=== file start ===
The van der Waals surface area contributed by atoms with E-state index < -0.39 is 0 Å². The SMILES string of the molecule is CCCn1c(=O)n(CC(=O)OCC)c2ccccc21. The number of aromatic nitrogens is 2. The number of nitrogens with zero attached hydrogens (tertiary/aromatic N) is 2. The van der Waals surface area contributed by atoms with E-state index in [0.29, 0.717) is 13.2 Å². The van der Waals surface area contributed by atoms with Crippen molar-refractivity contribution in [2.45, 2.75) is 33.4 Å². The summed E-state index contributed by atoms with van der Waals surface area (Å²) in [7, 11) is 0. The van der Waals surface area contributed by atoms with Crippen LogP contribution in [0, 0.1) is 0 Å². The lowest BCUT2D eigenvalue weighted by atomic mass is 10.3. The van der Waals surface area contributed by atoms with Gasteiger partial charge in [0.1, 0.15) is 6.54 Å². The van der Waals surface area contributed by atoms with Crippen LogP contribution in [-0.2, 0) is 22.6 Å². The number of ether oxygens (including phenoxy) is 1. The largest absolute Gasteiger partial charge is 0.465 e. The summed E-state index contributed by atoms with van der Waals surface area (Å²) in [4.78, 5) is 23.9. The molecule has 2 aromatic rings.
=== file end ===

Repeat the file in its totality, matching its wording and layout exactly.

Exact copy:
The van der Waals surface area contributed by atoms with E-state index < -0.39 is 0 Å². The SMILES string of the molecule is CCCn1c(=O)n(CC(=O)OCC)c2ccccc21. The number of aromatic nitrogens is 2. The number of nitrogens with zero attached hydrogens (tertiary/aromatic N) is 2. The van der Waals surface area contributed by atoms with E-state index in [0.29, 0.717) is 13.2 Å². The van der Waals surface area contributed by atoms with Crippen molar-refractivity contribution in [2.45, 2.75) is 33.4 Å². The summed E-state index contributed by atoms with van der Waals surface area (Å²) in [7, 11) is 0. The van der Waals surface area contributed by atoms with Crippen LogP contribution in [0, 0.1) is 0 Å². The lowest BCUT2D eigenvalue weighted by atomic mass is 10.3. The van der Waals surface area contributed by atoms with Gasteiger partial charge in [0.1, 0.15) is 6.54 Å². The van der Waals surface area contributed by atoms with Crippen LogP contribution in [-0.2, 0) is 22.6 Å². The number of ether oxygens (including phenoxy) is 1. The largest absolute Gasteiger partial charge is 0.465 e. The summed E-state index contributed by atoms with van der Waals surface area (Å²) in [4.78, 5) is 23.9. The molecule has 2 aromatic rings.